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U.S. 41 Reopens Near Piney Point; Additional Pumps Being Installed To Stave Off Potential Breach

U.S. 41 in Manatee County will reopen immediately, one week after it was shut down as part of an evacuation due to the leak at the Piney Point processing plant.

Manatee County Public Safety officials announced the reopening Tuesday after consulting with the U.S. Army Corps of Engineers, Department of Environmental Protection and the Department of Emergency Management, according to a news release.

An evacuation order remains in effect for residents near the plant.

Engineers and specialists with the Department of Environmental Protection and other agencies returned to the plant Tuesday morning, and engineers have been working around the clock to stabilize the leak and avoid catastrophic flooding.

During Tuesday morning's Manatee County Commission meeting, County Administrator Scott Hopes said the Department of Emergency Management coordinated the installation of around 26 pumps to release water from the reservoir.

While the Manatee County Emergency Operations Center remains at a Level 1 full activation with all emergency support functions reporting to the state EOC, Hopes said he believes "that may change later in the day when we get the determination that we may longer be at risk of a full breach."

According to a Monday afternoon update from the DEP:

  • The additional pumps are being installed after reports that a drone discovered a possible second breach at the plant, which the DEP said were “unsubstantiated.”
  • In addition to monitoring conditions, crews will be examining an area where there is “concentrated seepage” from one of the site’s walls that is being contained within the plant, according to the release.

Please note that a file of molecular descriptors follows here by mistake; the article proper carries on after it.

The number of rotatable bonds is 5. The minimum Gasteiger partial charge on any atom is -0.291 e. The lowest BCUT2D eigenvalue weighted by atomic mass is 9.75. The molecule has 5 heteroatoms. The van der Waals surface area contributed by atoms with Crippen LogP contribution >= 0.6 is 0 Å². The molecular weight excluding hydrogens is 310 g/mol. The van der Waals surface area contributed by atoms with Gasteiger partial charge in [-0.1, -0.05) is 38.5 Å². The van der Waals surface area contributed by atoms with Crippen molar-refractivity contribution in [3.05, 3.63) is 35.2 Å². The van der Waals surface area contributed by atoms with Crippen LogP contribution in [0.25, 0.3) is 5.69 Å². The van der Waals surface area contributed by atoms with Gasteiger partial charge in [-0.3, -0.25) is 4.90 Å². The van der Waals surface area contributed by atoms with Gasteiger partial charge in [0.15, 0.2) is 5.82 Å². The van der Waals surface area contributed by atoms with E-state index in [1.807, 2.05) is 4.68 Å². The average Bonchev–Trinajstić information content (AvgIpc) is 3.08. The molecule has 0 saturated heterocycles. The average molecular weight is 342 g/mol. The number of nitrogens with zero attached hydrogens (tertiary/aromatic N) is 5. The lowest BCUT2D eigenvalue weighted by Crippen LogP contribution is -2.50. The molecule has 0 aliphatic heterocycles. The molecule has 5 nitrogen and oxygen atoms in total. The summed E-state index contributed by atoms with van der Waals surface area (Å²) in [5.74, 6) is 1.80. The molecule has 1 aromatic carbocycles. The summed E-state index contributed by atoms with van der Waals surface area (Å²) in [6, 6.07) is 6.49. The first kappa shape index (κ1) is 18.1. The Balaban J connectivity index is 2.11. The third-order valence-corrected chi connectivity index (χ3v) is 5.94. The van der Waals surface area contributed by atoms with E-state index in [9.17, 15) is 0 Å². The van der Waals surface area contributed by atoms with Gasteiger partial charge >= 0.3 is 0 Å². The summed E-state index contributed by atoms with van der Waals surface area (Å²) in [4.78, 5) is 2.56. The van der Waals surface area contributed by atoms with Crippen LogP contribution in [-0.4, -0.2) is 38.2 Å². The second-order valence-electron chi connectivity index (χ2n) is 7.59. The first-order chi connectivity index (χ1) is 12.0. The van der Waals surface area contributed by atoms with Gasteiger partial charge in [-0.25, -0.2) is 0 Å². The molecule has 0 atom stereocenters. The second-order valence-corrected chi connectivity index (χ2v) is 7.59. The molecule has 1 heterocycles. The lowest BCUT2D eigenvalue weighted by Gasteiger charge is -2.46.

• Crews will also study 11 locations near the plant to test water quality, including oxygen and nutrient levels. While those results will be available in the coming days, officials say samples taken from the site conclude the water is not radioactive.


ALSO READ: Piney Point Wastewater Dump Could Be Largest In Tampa Bay History

The flow going into the bay would be increased to between 75 and 100 million gallons a day when all the pumps are operating, Manatee County Administrator Scott Hopes said Monday.

Also Monday, U.S. Rep. Vern Buchanan toured the area by helicopter and said federal resources were committed to assisting the effort to control the 77-acre reservoir.

"Everybody might be well intended, but this is something that's been going on for too long," Buchanan said during a news conference Monday. "And we're going to come together, I think, collectively, between the county and the state and the federal government, to make sure we get this resolved quickly."

"Enough's enough. So I'm angry about it, quite frankly, and I'm going to bring that intensity to make sure that we're doing what we've got to do to get this fixed."

State and local agencies will provide additional updates during a press conference at 4 p.m.

This is a developing story. Stay with WUSF for updates.

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